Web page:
The effect of top-down control of attention on speech perception and...


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Title The effect of top-down control of attention on speech perception and effort in adverse listening conditions
Period 02 / 2013 - 02 / 2016
Status Current
Research number OND1348895
Data Supplier NWO


Listening to speech in a noisy environment is an effortful task in particular for hearing impaired people. Attending to a persons face, voice, and his relative location can improve speech reception in adverse listening conditions. How these top-down attentional processes affect listening effort, a major cause of fatigue in the hearing impaired, is unknown. The proposed studies will investigate the effect of auditory attention on speech comprehension, its relation to listening effort, and the effect of hearing loss on these processes. Recent research shows that pupil dilation, an independent measure for listening effort, is sensitive to speech intelligibility level and deployment of speech related (cognitive) processes. The speech reception threshold (SRT) test used in these studies presents speech in background noise while maintaining a fixed intelligibility level. This allows for studying the effects of attention on speech reception and listening effort independently. In separate studies the effect of time, location, and talker-voice uncertainty on listening effort by will be investigated. In case of time uncertainty, the predictability of the onset of speech will be manipulated. Similarly the predictability of location and talker will be investigated. Both normal hearing and hearing-impaired individuals will participate in the experiments. Additionally, possible interactions between these attentional processes will be investigated. I hypothesize that attending to speech will lead to better comprehension and will result in a lower (i.e. better) speech reception threshold. Additionally, attending to speech will increase cognitive load, which results in a larger pupil response, an indication of enhanced listening effort. The proposed studies will investigate the idea that speech comprehension in noise is based on both sensory auditory functioning (SRT) and cognitive functions (pupillometry). Measuring both aspects of speech comprehension gives better understanding into the importance of auditory attention in communication difficulties experienced by individuals.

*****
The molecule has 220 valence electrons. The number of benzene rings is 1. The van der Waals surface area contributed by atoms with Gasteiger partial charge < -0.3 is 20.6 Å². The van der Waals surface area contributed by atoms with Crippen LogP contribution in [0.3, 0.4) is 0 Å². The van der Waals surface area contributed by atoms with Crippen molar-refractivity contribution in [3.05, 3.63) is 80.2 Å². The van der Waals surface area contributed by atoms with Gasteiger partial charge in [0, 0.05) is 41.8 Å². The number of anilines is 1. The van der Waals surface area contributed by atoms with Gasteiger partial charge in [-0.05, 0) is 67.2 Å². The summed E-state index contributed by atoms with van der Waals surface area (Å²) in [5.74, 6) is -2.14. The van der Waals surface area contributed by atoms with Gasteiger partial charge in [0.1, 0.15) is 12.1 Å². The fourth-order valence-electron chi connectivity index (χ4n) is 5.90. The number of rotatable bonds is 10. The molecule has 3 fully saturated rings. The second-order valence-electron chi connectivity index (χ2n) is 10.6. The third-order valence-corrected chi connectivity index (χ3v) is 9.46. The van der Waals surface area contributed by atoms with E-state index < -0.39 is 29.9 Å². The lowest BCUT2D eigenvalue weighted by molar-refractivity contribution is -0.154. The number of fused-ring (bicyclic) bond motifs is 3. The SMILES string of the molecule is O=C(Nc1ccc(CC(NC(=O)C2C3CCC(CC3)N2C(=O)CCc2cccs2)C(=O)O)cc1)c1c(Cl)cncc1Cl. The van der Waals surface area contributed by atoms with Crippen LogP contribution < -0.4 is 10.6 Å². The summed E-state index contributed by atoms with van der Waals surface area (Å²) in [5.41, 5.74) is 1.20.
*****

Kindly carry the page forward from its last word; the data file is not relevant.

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Project leader Dr. T. Koelewijn

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